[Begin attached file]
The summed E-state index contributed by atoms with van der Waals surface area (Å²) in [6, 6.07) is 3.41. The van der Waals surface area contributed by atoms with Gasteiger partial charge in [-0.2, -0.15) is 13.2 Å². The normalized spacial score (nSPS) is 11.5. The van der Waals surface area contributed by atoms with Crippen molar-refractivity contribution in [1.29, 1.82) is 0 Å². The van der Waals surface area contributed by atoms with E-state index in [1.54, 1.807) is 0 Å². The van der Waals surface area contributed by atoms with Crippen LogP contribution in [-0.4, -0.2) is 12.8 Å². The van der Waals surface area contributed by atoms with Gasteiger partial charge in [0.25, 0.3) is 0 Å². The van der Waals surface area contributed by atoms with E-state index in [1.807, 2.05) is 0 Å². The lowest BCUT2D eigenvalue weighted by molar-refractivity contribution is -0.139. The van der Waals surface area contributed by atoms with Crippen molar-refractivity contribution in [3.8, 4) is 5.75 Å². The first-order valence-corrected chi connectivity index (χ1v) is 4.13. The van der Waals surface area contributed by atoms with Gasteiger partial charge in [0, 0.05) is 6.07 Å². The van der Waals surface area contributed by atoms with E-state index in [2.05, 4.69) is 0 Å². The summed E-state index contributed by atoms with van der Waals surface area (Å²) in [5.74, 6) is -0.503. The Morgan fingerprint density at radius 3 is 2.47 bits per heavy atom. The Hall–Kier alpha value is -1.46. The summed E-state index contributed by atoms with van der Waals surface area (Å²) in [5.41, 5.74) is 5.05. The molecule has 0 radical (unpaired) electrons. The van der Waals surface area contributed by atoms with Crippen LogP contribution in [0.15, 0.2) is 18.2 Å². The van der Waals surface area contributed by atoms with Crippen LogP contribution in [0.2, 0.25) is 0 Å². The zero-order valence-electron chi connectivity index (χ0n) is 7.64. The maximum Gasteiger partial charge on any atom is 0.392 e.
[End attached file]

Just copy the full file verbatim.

The summed E-state index contributed by atoms with van der Waals surface area (Å²) in [6, 6.07) is 3.41. The van der Waals surface area contributed by atoms with Gasteiger partial charge in [-0.2, -0.15) is 13.2 Å². The normalized spacial score (nSPS) is 11.5. The van der Waals surface area contributed by atoms with Crippen molar-refractivity contribution in [1.29, 1.82) is 0 Å². The van der Waals surface area contributed by atoms with E-state index in [1.54, 1.807) is 0 Å². The van der Waals surface area contributed by atoms with Crippen LogP contribution in [-0.4, -0.2) is 12.8 Å². The van der Waals surface area contributed by atoms with Gasteiger partial charge in [0.25, 0.3) is 0 Å². The van der Waals surface area contributed by atoms with E-state index in [1.807, 2.05) is 0 Å². The lowest BCUT2D eigenvalue weighted by molar-refractivity contribution is -0.139. The van der Waals surface area contributed by atoms with Crippen molar-refractivity contribution in [3.8, 4) is 5.75 Å². The first-order valence-corrected chi connectivity index (χ1v) is 4.13. The van der Waals surface area contributed by atoms with Gasteiger partial charge in [0, 0.05) is 6.07 Å². The van der Waals surface area contributed by atoms with E-state index in [2.05, 4.69) is 0 Å². The summed E-state index contributed by atoms with van der Waals surface area (Å²) in [5.74, 6) is -0.503. The Morgan fingerprint density at radius 3 is 2.47 bits per heavy atom. The Hall–Kier alpha value is -1.46. The summed E-state index contributed by atoms with van der Waals surface area (Å²) in [5.41, 5.74) is 5.05. The molecule has 0 radical (unpaired) electrons. The van der Waals surface area contributed by atoms with Crippen LogP contribution in [0.15, 0.2) is 18.2 Å². The van der Waals surface area contributed by atoms with Crippen LogP contribution in [0.2, 0.25) is 0 Å². The zero-order valence-electron chi connectivity index (χ0n) is 7.64. The maximum Gasteiger partial charge on any atom is 0.392 e.